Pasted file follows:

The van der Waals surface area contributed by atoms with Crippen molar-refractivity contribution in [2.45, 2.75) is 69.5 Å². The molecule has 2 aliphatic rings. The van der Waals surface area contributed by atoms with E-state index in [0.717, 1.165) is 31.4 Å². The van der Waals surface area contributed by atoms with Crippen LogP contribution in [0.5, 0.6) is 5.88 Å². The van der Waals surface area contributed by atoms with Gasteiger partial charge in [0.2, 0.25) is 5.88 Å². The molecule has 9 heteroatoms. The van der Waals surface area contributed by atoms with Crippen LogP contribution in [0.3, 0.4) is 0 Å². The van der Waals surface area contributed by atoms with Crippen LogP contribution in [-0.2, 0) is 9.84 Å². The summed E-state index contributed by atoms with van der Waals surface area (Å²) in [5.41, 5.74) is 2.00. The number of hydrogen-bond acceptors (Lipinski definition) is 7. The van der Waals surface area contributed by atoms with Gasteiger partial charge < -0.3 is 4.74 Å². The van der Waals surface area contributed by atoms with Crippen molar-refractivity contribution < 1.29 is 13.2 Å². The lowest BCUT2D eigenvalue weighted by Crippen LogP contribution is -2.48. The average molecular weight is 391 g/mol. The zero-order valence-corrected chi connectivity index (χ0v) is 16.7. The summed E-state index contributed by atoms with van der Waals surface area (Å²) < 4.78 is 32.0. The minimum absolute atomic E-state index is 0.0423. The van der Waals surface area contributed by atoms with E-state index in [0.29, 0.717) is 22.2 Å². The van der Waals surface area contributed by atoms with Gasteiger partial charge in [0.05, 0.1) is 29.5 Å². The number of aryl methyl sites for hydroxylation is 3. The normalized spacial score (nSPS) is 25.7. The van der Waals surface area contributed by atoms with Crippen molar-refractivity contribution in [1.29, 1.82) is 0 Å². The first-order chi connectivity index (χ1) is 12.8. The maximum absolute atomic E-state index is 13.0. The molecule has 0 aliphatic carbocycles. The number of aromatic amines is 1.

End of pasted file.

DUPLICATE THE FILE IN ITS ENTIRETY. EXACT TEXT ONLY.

The van der Waals surface area contributed by atoms with Crippen molar-refractivity contribution in [2.45, 2.75) is 69.5 Å². The molecule has 2 aliphatic rings. The van der Waals surface area contributed by atoms with E-state index in [0.717, 1.165) is 31.4 Å². The van der Waals surface area contributed by atoms with Crippen LogP contribution in [0.5, 0.6) is 5.88 Å². The van der Waals surface area contributed by atoms with Gasteiger partial charge in [0.2, 0.25) is 5.88 Å². The molecule has 9 heteroatoms. The van der Waals surface area contributed by atoms with Crippen LogP contribution in [0.3, 0.4) is 0 Å². The van der Waals surface area contributed by atoms with Crippen LogP contribution in [-0.2, 0) is 9.84 Å². The summed E-state index contributed by atoms with van der Waals surface area (Å²) in [5.41, 5.74) is 2.00. The number of hydrogen-bond acceptors (Lipinski definition) is 7. The van der Waals surface area contributed by atoms with Gasteiger partial charge < -0.3 is 4.74 Å². The van der Waals surface area contributed by atoms with Crippen molar-refractivity contribution < 1.29 is 13.2 Å². The lowest BCUT2D eigenvalue weighted by Crippen LogP contribution is -2.48. The average molecular weight is 391 g/mol. The zero-order valence-corrected chi connectivity index (χ0v) is 16.7. The summed E-state index contributed by atoms with van der Waals surface area (Å²) < 4.78 is 32.0. The minimum absolute atomic E-state index is 0.0423. The van der Waals surface area contributed by atoms with E-state index in [0.29, 0.717) is 22.2 Å². The van der Waals surface area contributed by atoms with Gasteiger partial charge in [0.05, 0.1) is 29.5 Å². The number of aryl methyl sites for hydroxylation is 3. The normalized spacial score (nSPS) is 25.7. The van der Waals surface area contributed by atoms with Crippen molar-refractivity contribution in [1.29, 1.82) is 0 Å². The first-order chi connectivity index (χ1) is 12.8. The maximum absolute atomic E-state index is 13.0. The molecule has 0 aliphatic carbocycles. The number of aromatic amines is 1.